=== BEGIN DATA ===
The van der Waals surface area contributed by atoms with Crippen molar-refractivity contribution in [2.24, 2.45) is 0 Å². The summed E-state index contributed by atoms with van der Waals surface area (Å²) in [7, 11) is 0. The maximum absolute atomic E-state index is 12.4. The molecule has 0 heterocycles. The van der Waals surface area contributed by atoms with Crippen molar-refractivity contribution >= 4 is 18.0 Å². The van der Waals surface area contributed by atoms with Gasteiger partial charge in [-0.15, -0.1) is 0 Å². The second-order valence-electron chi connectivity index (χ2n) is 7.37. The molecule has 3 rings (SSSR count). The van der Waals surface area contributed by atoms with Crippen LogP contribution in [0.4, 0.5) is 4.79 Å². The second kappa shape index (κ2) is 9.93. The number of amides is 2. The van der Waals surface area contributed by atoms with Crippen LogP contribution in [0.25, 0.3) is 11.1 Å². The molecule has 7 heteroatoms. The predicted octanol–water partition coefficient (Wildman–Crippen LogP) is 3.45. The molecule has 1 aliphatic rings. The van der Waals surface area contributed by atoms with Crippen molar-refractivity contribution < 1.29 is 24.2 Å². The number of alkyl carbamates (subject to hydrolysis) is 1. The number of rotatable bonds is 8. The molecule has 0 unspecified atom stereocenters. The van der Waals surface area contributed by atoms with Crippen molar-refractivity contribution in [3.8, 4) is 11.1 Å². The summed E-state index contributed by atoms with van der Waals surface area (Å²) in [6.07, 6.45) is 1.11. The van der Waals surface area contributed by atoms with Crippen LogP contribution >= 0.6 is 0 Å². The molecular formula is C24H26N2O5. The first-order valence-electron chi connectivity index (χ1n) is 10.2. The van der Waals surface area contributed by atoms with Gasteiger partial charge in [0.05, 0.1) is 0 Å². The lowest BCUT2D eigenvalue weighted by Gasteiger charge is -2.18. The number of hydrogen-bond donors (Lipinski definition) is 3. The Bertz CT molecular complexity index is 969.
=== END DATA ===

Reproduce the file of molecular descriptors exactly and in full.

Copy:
The van der Waals surface area contributed by atoms with Crippen molar-refractivity contribution in [2.24, 2.45) is 0 Å². The summed E-state index contributed by atoms with van der Waals surface area (Å²) in [7, 11) is 0. The maximum absolute atomic E-state index is 12.4. The molecule has 0 heterocycles. The van der Waals surface area contributed by atoms with Crippen molar-refractivity contribution >= 4 is 18.0 Å². The van der Waals surface area contributed by atoms with Gasteiger partial charge in [-0.15, -0.1) is 0 Å². The second-order valence-electron chi connectivity index (χ2n) is 7.37. The molecule has 3 rings (SSSR count). The van der Waals surface area contributed by atoms with Crippen LogP contribution in [0.4, 0.5) is 4.79 Å². The second kappa shape index (κ2) is 9.93. The number of amides is 2. The van der Waals surface area contributed by atoms with Crippen LogP contribution in [0.25, 0.3) is 11.1 Å². The molecule has 7 heteroatoms. The predicted octanol–water partition coefficient (Wildman–Crippen LogP) is 3.45. The molecule has 1 aliphatic rings. The van der Waals surface area contributed by atoms with Crippen molar-refractivity contribution < 1.29 is 24.2 Å². The number of alkyl carbamates (subject to hydrolysis) is 1. The number of rotatable bonds is 8. The molecule has 0 unspecified atom stereocenters. The van der Waals surface area contributed by atoms with Crippen molar-refractivity contribution in [3.8, 4) is 11.1 Å². The summed E-state index contributed by atoms with van der Waals surface area (Å²) in [6.07, 6.45) is 1.11. The van der Waals surface area contributed by atoms with Crippen LogP contribution >= 0.6 is 0 Å². The molecular formula is C24H26N2O5. The first-order valence-electron chi connectivity index (χ1n) is 10.2. The van der Waals surface area contributed by atoms with Gasteiger partial charge in [0.05, 0.1) is 0 Å². The lowest BCUT2D eigenvalue weighted by Gasteiger charge is -2.18. The number of hydrogen-bond donors (Lipinski definition) is 3. The Bertz CT molecular complexity index is 969.